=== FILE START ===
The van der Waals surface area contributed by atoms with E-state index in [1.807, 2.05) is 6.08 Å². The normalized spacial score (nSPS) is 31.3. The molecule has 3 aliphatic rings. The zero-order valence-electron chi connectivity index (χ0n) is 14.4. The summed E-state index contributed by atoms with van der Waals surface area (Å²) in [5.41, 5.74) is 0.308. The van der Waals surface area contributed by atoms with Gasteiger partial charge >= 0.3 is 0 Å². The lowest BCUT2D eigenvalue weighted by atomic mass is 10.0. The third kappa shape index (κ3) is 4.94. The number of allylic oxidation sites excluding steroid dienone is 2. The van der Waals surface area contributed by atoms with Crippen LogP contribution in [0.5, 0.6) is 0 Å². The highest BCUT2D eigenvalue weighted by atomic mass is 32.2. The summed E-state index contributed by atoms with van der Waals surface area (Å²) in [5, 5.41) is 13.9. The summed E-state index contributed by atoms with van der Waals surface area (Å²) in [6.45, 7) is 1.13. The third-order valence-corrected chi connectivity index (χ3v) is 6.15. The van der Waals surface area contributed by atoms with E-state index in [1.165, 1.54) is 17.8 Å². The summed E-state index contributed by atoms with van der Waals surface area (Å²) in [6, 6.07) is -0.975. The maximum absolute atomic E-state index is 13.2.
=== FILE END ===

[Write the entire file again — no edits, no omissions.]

The van der Waals surface area contributed by atoms with E-state index in [1.807, 2.05) is 6.08 Å². The normalized spacial score (nSPS) is 31.3. The molecule has 3 aliphatic rings. The zero-order valence-electron chi connectivity index (χ0n) is 14.4. The summed E-state index contributed by atoms with van der Waals surface area (Å²) in [5.41, 5.74) is 0.308. The van der Waals surface area contributed by atoms with Gasteiger partial charge >= 0.3 is 0 Å². The lowest BCUT2D eigenvalue weighted by atomic mass is 10.0. The third kappa shape index (κ3) is 4.94. The number of allylic oxidation sites excluding steroid dienone is 2. The van der Waals surface area contributed by atoms with Crippen LogP contribution in [0.5, 0.6) is 0 Å². The highest BCUT2D eigenvalue weighted by atomic mass is 32.2. The summed E-state index contributed by atoms with van der Waals surface area (Å²) in [5, 5.41) is 13.9. The summed E-state index contributed by atoms with van der Waals surface area (Å²) in [6.45, 7) is 1.13. The third-order valence-corrected chi connectivity index (χ3v) is 6.15. The van der Waals surface area contributed by atoms with E-state index in [1.165, 1.54) is 17.8 Å². The summed E-state index contributed by atoms with van der Waals surface area (Å²) in [6, 6.07) is -0.975. The maximum absolute atomic E-state index is 13.2.